Tips If You Owe Taxes
Tips If You Owe Taxes
Mailed Tax Bills.If you owe taxes, you will first receive a bill in the U.S. mail from the IRS which tells you your balance owed through a certain date indicated on the bill. Don’t fall for those calls from people claiming to be the IRS threatening criminal action against you if you don’t pay the amount they are demanding. The IRS will never make an initial contact with you by telephone without first having sent you written notice that you owe the IRS or are under examination. Of course if you have the available funds, you should pay the balance no later than the date indicated in the bill to avoid any extra charges. If you can’t pay in full, keep in mind that interest and penalties continue to accrue on the balance so any payment made to IRS will result in lower accruals of interest and penalties for the future.
Full Payment Agreements of up to 120 days. If you owe more tax than you can pay, you may qualify for more time -up to 120 days- to pay in full. You do not have to pay a user fee to set up a short-term full payment agreement. However, the IRS will charge interest and penalties until you pay in full.
Apply for an installment agreement.If you’re financially unable to pay your tax debt immediately, you can make monthly payments through an installment agreement. Before applying for any payment agreement, you must file all required tax returns and if you are required to make estimated tax payments, you must be current in making those payments. The IRS calls this “being in current compliance”. By being in current compliance, the installment agreement can now cover all tax periods with outstanding balances.
“No Verification” Installment Agreements. For individuals who owe $50,000 or less in combined individual income tax, penalties and interest, OR businesses that owe $25,000 or less in payroll taxes, you can have an installment agreement set up with IRS without presenting any financial information.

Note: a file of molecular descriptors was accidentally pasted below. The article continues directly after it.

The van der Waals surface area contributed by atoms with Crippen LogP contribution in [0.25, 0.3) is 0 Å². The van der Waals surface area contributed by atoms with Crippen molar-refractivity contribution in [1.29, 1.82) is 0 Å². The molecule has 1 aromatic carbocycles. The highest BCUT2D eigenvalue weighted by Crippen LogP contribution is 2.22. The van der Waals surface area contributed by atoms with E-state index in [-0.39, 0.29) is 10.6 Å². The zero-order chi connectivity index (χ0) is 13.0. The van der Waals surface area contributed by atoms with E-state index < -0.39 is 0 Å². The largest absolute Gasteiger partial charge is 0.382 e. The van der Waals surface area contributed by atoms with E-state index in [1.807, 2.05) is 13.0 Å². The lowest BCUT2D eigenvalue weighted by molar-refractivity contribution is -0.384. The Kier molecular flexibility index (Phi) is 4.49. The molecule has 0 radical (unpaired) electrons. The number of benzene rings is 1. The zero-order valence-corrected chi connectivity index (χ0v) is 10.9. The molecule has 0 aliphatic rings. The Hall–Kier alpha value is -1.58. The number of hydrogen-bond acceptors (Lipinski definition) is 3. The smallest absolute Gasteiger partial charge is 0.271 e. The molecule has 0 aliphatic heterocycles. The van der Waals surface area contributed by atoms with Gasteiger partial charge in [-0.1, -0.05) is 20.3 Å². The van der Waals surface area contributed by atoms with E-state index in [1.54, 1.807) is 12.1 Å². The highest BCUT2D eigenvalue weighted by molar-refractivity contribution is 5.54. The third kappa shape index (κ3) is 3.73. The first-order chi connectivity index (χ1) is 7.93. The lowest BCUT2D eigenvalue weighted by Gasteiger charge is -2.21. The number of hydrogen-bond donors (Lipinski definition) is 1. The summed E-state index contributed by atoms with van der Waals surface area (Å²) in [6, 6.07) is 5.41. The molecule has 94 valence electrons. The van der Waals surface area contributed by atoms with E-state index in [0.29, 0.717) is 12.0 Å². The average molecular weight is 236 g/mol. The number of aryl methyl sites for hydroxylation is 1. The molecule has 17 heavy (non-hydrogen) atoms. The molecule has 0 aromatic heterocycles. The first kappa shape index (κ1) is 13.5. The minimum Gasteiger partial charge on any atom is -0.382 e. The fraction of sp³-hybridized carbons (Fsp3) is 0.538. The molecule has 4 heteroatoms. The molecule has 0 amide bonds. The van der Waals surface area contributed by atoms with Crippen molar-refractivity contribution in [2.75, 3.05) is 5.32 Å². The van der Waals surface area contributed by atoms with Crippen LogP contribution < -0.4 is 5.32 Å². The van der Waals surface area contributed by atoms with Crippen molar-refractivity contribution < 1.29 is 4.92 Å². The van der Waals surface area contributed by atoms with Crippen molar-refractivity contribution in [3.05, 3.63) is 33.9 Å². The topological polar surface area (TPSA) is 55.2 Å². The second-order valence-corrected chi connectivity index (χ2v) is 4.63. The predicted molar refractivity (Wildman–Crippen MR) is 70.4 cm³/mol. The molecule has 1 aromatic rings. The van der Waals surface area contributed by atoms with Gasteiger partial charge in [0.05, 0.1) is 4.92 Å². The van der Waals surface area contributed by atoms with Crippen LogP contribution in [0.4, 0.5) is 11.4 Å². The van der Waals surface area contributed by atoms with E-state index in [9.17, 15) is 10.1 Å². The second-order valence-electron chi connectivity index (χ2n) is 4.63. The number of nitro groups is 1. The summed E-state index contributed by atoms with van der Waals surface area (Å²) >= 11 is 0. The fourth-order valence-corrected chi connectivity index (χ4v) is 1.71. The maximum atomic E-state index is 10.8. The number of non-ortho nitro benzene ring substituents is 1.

“Full Verification” Installment Agreements. For individuals and businesses that exceed the thresholds of the No Verification Installment Agreements, the IRS will require that full financial disclosure be made with your payment plan proposal. Be careful though because the IRS does limit certain expenses and depending on the type of installment agreement entered, you may not be able to get full credit for your actual living expenses. So if you are in this situation, it is best to hire tax counsel to compile the proposal and financial disclosures. If you do it on your own first and fail, your representative will not be able to “undo” what was already disclosed by you to IRS and that could then limit the representative in getting the optimum result.
Understand Your Installment Agreement & Avoid Default. Keep in mind that your future refunds will be applied to your tax debt until it is paid in full. Pay at least your minimum monthly payment when it’s due and if paying by check include your name, address, SSN, daytime phone number, tax year and return type on your payment. Make sure the check is mailed to the right address for delivery no later than the payment due date. File all required tax returns on time & pay all taxes in-full and on time as any new liability will default your installment agreement. Make all scheduled payments even if the IRS applies your refund to your account balance.
If you don’t receive your statement from IRS, send your payment to the address listed in your installment agreement.
There may be a reinstatement fee if your agreement goes into default. Penalties and interest continue to accrue until your balance is paid in full. If you are in danger of defaulting on your payment agreement for any reason, it is a good idea to hire tax counsel who can seek reinstatement or even a medication where you can make lower monthly payments.